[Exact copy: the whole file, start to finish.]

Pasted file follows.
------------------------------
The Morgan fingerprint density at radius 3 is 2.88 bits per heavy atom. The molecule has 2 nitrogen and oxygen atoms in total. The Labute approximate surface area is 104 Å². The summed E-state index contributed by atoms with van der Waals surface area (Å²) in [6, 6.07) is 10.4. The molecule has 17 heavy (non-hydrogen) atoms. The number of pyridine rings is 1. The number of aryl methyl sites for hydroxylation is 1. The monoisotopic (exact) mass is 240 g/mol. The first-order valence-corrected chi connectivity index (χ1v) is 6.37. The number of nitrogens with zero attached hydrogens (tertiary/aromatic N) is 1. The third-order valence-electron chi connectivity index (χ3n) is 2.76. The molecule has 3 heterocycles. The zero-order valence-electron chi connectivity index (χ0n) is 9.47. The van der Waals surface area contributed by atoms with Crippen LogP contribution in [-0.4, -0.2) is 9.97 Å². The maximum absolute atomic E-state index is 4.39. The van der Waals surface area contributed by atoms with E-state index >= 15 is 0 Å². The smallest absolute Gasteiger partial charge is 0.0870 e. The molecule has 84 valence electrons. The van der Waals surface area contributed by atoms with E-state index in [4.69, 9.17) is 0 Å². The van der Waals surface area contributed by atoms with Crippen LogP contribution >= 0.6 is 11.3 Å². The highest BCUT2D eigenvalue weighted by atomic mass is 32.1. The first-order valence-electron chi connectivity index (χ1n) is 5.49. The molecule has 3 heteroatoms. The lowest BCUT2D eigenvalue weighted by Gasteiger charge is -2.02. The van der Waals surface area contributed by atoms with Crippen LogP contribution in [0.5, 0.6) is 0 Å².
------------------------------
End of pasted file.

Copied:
The Morgan fingerprint density at radius 3 is 2.88 bits per heavy atom. The molecule has 2 nitrogen and oxygen atoms in total. The Labute approximate surface area is 104 Å². The summed E-state index contributed by atoms with van der Waals surface area (Å²) in [6, 6.07) is 10.4. The molecule has 17 heavy (non-hydrogen) atoms. The number of pyridine rings is 1. The number of aryl methyl sites for hydroxylation is 1. The monoisotopic (exact) mass is 240 g/mol. The first-order valence-corrected chi connectivity index (χ1v) is 6.37. The number of nitrogens with zero attached hydrogens (tertiary/aromatic N) is 1. The third-order valence-electron chi connectivity index (χ3n) is 2.76. The molecule has 3 heterocycles. The zero-order valence-electron chi connectivity index (χ0n) is 9.47. The van der Waals surface area contributed by atoms with Crippen LogP contribution in [-0.4, -0.2) is 9.97 Å². The maximum absolute atomic E-state index is 4.39. The van der Waals surface area contributed by atoms with E-state index >= 15 is 0 Å². The smallest absolute Gasteiger partial charge is 0.0870 e. The molecule has 84 valence electrons. The van der Waals surface area contributed by atoms with E-state index in [4.69, 9.17) is 0 Å². The van der Waals surface area contributed by atoms with Crippen LogP contribution >= 0.6 is 11.3 Å². The highest BCUT2D eigenvalue weighted by atomic mass is 32.1. The first-order valence-electron chi connectivity index (χ1n) is 5.49. The molecule has 3 heteroatoms. The lowest BCUT2D eigenvalue weighted by Gasteiger charge is -2.02. The van der Waals surface area contributed by atoms with Crippen LogP contribution in [0.5, 0.6) is 0 Å².